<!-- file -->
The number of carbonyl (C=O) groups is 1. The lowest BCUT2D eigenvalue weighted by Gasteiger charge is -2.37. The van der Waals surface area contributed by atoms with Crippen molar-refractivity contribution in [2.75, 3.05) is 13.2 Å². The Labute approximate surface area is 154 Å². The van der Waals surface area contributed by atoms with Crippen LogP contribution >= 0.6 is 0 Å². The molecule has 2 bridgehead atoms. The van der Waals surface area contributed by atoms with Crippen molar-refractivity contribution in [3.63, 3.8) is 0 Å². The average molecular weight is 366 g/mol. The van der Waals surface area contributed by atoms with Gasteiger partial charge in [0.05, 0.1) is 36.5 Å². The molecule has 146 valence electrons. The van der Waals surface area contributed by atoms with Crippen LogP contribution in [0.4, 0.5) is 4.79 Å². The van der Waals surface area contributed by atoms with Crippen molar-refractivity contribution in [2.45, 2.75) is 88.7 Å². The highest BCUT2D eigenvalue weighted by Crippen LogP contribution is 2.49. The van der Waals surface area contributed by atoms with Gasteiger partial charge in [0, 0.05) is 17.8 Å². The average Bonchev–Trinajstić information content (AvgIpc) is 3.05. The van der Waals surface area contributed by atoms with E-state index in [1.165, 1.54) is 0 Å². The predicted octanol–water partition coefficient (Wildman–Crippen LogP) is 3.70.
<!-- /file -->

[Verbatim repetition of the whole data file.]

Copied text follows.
The number of carbonyl (C=O) groups is 1. The lowest BCUT2D eigenvalue weighted by Gasteiger charge is -2.37. The van der Waals surface area contributed by atoms with Crippen molar-refractivity contribution in [2.75, 3.05) is 13.2 Å². The Labute approximate surface area is 154 Å². The van der Waals surface area contributed by atoms with Crippen LogP contribution >= 0.6 is 0 Å². The molecule has 2 bridgehead atoms. The van der Waals surface area contributed by atoms with Crippen molar-refractivity contribution in [3.63, 3.8) is 0 Å². The average molecular weight is 366 g/mol. The van der Waals surface area contributed by atoms with Gasteiger partial charge in [0.05, 0.1) is 36.5 Å². The molecule has 146 valence electrons. The van der Waals surface area contributed by atoms with Crippen LogP contribution in [0.4, 0.5) is 4.79 Å². The van der Waals surface area contributed by atoms with Crippen molar-refractivity contribution in [2.45, 2.75) is 88.7 Å². The highest BCUT2D eigenvalue weighted by Crippen LogP contribution is 2.49. The van der Waals surface area contributed by atoms with Gasteiger partial charge in [0, 0.05) is 17.8 Å². The average Bonchev–Trinajstić information content (AvgIpc) is 3.05. The van der Waals surface area contributed by atoms with E-state index in [1.165, 1.54) is 0 Å². The predicted octanol–water partition coefficient (Wildman–Crippen LogP) is 3.70.